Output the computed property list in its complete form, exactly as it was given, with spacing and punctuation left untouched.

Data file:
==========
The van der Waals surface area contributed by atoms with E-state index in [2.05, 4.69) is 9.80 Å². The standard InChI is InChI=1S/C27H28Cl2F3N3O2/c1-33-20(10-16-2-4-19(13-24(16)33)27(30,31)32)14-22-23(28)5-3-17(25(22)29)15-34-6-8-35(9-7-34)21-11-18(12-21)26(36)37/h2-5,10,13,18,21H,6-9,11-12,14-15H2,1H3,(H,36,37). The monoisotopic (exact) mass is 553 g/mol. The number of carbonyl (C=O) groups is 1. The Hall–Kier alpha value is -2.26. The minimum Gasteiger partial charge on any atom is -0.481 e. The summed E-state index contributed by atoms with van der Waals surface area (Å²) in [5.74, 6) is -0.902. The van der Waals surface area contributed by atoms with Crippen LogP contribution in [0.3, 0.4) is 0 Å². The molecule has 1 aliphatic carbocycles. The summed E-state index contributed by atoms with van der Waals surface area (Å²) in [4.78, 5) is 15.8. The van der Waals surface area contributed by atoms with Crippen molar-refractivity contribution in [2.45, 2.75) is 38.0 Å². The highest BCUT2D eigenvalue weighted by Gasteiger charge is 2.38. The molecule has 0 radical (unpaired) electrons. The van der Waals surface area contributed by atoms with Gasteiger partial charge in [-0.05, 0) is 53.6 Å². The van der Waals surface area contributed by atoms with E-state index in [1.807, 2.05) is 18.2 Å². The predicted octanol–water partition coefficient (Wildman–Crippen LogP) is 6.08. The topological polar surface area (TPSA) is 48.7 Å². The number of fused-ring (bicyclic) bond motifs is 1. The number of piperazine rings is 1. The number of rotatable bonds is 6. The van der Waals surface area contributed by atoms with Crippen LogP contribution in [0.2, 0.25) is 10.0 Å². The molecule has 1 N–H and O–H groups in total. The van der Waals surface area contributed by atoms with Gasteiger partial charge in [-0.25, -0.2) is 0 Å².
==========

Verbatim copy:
The van der Waals surface area contributed by atoms with E-state index in [2.05, 4.69) is 9.80 Å². The standard InChI is InChI=1S/C27H28Cl2F3N3O2/c1-33-20(10-16-2-4-19(13-24(16)33)27(30,31)32)14-22-23(28)5-3-17(25(22)29)15-34-6-8-35(9-7-34)21-11-18(12-21)26(36)37/h2-5,10,13,18,21H,6-9,11-12,14-15H2,1H3,(H,36,37). The monoisotopic (exact) mass is 553 g/mol. The number of carbonyl (C=O) groups is 1. The Hall–Kier alpha value is -2.26. The minimum Gasteiger partial charge on any atom is -0.481 e. The summed E-state index contributed by atoms with van der Waals surface area (Å²) in [5.74, 6) is -0.902. The van der Waals surface area contributed by atoms with Crippen LogP contribution in [0.3, 0.4) is 0 Å². The molecule has 1 aliphatic carbocycles. The summed E-state index contributed by atoms with van der Waals surface area (Å²) in [4.78, 5) is 15.8. The van der Waals surface area contributed by atoms with Crippen molar-refractivity contribution in [2.45, 2.75) is 38.0 Å². The highest BCUT2D eigenvalue weighted by Gasteiger charge is 2.38. The molecule has 0 radical (unpaired) electrons. The van der Waals surface area contributed by atoms with Gasteiger partial charge in [-0.05, 0) is 53.6 Å². The van der Waals surface area contributed by atoms with E-state index in [1.807, 2.05) is 18.2 Å². The predicted octanol–water partition coefficient (Wildman–Crippen LogP) is 6.08. The topological polar surface area (TPSA) is 48.7 Å². The number of fused-ring (bicyclic) bond motifs is 1. The number of piperazine rings is 1. The number of rotatable bonds is 6. The van der Waals surface area contributed by atoms with Crippen LogP contribution in [0.2, 0.25) is 10.0 Å². The molecule has 1 N–H and O–H groups in total. The van der Waals surface area contributed by atoms with Gasteiger partial charge in [-0.25, -0.2) is 0 Å².